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Immunology. 2017 Nov;152(3):414-424. doi: 10.1111/imm.12776. Epub 2017 Jul 10.

1,25-dihydroxyvitamin D3 -induced dendritic cells suppress experimental autoimmune encephalomyelitis by increasing proportions of the regulatory lymphocytes and reducing T helper type 1 and type 17 cells.

Author information

1
Department of Neurology and Neuroscience Centre, The First Hospital of Jilin University, Changchun, China.
2
Institute of Translational Medicine, The First Hospital of Jilin University, Changchun, China.
3
Department of Neurobiology, Care Sciences and Society, Karolinska Institute, Stockholm, Sweden.

Abstract

Dendritic cells (DCs), a bridge for innate and adaptive immune responses, play a key role in the development of multiple sclerosis (MS) and experimental autoimmune encephalomyelitis (EAE), an animal model for MS. Administration of tolerogenic DCs has been used as an immunotherapy in autoimmune diseases. Deficiency of vitamin D is an environmental risk factor of MS. In this study, we induced tolerogenic DCs by 1,25-dihydroxyvitamin D3 and transferred the tolerogenic DCs (VD3 -DCs) into EAE mice by adoptive transfer. We found that VD3 -DCs inhibited the infiltrations of T helper type 1 (Th1) and Th17 cells into spinal cord and increased the proportions of regulatory T cells (CD4+ CD25+ Foxp3+ ), CD4+ IL-10+ T cells and regulatory B cells (CD19+ CD5+ CD1d+ ) in peripheral immune organs, which resulted in attenuated EAE. However, the proportions of T helper type 1 (Th1) and Th17 cells in spleen and lymph nodes and the levels of pro-inflammatory cytokines and IgG in serum also increased after transfer of VD3 -DCs. We conclude that transfer of VD3 -DCs suppressed EAE by increasing proportions of regulatory T cells, CD4+ IL-10+ T cells and regulatory B cells in spleen and reducing infiltration of Th1 and Th17 cells into spinal cord, which suggests a possible immunotherapy method using VD3 -DCs in MS.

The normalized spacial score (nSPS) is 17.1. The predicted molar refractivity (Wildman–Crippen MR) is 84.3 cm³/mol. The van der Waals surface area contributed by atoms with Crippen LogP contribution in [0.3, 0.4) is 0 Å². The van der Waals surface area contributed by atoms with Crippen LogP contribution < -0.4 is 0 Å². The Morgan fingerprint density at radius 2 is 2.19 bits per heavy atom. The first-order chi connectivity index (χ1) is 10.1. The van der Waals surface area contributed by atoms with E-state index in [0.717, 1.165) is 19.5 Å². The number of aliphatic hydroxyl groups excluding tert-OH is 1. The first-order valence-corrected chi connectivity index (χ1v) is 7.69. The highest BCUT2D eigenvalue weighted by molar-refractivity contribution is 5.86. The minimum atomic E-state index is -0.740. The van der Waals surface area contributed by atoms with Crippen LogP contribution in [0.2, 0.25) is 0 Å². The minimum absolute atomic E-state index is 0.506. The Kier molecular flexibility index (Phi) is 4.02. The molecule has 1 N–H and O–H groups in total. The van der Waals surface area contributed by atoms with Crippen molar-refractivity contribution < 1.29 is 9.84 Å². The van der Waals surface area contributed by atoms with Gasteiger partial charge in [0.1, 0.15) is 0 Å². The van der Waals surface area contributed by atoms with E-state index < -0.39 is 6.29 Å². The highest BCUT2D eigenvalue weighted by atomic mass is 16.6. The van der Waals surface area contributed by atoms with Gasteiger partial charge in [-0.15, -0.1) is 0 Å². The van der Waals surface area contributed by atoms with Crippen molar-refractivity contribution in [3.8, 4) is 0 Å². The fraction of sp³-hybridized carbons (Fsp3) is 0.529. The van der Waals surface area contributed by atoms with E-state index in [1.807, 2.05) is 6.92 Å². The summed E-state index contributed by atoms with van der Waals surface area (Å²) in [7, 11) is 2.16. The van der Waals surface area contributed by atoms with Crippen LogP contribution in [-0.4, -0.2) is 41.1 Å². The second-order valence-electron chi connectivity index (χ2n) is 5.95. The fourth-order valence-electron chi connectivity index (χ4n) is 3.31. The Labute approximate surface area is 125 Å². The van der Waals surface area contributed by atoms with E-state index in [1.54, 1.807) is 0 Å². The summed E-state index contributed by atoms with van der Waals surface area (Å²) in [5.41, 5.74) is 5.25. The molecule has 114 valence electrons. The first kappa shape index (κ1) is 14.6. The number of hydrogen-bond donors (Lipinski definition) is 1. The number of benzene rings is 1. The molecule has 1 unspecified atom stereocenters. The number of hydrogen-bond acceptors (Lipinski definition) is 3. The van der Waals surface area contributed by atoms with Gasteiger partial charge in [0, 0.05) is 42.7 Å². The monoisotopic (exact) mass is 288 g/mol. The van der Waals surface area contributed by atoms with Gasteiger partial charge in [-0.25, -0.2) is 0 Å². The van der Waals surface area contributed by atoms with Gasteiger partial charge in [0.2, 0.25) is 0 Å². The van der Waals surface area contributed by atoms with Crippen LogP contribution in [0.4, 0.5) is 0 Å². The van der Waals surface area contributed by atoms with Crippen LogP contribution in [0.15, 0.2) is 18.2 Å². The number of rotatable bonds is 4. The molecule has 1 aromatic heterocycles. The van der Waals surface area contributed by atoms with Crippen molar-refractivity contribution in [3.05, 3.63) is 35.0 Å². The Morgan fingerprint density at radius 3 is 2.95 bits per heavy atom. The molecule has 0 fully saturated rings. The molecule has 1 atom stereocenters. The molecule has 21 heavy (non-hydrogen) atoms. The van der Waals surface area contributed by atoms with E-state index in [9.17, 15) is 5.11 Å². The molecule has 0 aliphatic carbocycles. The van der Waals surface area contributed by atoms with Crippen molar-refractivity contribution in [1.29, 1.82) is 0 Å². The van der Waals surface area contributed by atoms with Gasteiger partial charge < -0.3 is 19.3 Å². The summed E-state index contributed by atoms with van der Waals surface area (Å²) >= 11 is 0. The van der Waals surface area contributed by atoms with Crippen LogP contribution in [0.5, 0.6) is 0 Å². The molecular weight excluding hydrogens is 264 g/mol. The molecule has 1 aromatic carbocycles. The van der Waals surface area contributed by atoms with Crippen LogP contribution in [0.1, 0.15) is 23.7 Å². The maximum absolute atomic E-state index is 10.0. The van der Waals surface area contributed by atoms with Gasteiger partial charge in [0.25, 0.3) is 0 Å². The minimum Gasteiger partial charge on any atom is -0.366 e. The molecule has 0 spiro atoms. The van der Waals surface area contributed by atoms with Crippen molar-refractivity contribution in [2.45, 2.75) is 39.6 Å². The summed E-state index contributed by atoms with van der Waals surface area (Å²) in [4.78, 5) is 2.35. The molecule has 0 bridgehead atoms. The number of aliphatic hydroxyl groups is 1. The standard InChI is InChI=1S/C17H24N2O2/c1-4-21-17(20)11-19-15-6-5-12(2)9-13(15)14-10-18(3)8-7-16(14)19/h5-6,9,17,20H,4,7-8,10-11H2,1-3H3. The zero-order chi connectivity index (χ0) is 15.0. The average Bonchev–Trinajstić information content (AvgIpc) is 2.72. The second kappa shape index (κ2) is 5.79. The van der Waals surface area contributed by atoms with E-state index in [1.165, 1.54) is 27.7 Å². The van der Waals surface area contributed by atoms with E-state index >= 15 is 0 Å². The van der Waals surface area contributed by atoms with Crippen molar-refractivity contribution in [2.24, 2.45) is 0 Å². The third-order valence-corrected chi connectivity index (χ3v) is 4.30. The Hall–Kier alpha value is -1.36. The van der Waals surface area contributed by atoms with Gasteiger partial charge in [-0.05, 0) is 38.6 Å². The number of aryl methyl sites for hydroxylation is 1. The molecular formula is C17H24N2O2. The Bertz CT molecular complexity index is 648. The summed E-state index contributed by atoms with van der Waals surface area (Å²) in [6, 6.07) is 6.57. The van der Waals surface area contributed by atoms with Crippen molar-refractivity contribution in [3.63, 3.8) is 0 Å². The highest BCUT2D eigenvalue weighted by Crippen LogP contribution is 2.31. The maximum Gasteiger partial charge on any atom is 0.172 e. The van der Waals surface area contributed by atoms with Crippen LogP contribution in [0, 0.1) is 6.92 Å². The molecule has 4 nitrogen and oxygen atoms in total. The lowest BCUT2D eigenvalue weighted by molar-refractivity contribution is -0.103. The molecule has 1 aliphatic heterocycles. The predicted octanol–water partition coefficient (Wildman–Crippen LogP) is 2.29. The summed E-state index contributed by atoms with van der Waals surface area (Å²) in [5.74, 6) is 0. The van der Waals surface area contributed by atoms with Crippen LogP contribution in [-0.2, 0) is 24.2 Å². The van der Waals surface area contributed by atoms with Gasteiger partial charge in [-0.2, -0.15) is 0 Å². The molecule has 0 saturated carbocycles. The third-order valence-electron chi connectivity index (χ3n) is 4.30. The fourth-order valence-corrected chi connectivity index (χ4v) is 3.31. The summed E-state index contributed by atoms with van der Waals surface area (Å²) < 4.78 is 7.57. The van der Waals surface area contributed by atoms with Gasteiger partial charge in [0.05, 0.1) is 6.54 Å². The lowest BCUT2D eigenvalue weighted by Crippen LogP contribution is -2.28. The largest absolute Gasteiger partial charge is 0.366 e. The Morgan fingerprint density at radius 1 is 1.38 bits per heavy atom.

KEYWORDS:

1,25-dihydroxyvitamin D3; experimental autoimmune encephalomyelitis; multiple sclerosis; tolerogenic dendritic cells

PMID:
28617989
PMCID:
PMC5629429
DOI:
10.1111/imm.12776
[Indexed for MEDLINE]
Free PMC Article

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